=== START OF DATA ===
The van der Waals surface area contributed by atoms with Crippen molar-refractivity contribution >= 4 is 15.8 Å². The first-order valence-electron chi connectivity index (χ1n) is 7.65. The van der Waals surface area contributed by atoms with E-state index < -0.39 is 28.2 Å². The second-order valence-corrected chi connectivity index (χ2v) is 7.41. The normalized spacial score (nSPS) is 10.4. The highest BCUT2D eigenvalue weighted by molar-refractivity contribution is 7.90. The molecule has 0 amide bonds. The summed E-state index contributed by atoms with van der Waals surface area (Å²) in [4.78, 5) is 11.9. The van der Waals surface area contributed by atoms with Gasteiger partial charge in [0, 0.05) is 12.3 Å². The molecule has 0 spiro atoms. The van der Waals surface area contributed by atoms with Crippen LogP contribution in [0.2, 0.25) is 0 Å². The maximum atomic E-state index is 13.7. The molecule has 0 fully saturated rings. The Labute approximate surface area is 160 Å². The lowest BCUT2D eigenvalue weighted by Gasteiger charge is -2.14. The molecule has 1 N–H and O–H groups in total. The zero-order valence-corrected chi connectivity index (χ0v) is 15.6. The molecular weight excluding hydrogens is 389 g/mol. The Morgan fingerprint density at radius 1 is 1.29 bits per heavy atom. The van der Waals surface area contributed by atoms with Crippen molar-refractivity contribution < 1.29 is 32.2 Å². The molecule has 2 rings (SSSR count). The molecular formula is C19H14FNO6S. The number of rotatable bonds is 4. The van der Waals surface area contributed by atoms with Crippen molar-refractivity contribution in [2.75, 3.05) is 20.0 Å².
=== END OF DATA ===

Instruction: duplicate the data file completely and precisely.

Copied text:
The van der Waals surface area contributed by atoms with Crippen molar-refractivity contribution >= 4 is 15.8 Å². The first-order valence-electron chi connectivity index (χ1n) is 7.65. The van der Waals surface area contributed by atoms with E-state index < -0.39 is 28.2 Å². The second-order valence-corrected chi connectivity index (χ2v) is 7.41. The normalized spacial score (nSPS) is 10.4. The highest BCUT2D eigenvalue weighted by molar-refractivity contribution is 7.90. The molecule has 0 amide bonds. The summed E-state index contributed by atoms with van der Waals surface area (Å²) in [4.78, 5) is 11.9. The van der Waals surface area contributed by atoms with Gasteiger partial charge in [0, 0.05) is 12.3 Å². The molecule has 0 spiro atoms. The van der Waals surface area contributed by atoms with Crippen LogP contribution in [0.2, 0.25) is 0 Å². The maximum atomic E-state index is 13.7. The molecule has 0 fully saturated rings. The Labute approximate surface area is 160 Å². The lowest BCUT2D eigenvalue weighted by Gasteiger charge is -2.14. The molecule has 1 N–H and O–H groups in total. The zero-order valence-corrected chi connectivity index (χ0v) is 15.6. The molecular weight excluding hydrogens is 389 g/mol. The Morgan fingerprint density at radius 1 is 1.29 bits per heavy atom. The van der Waals surface area contributed by atoms with Crippen molar-refractivity contribution < 1.29 is 32.2 Å². The molecule has 2 rings (SSSR count). The molecular formula is C19H14FNO6S. The number of rotatable bonds is 4. The van der Waals surface area contributed by atoms with Crippen molar-refractivity contribution in [2.75, 3.05) is 20.0 Å².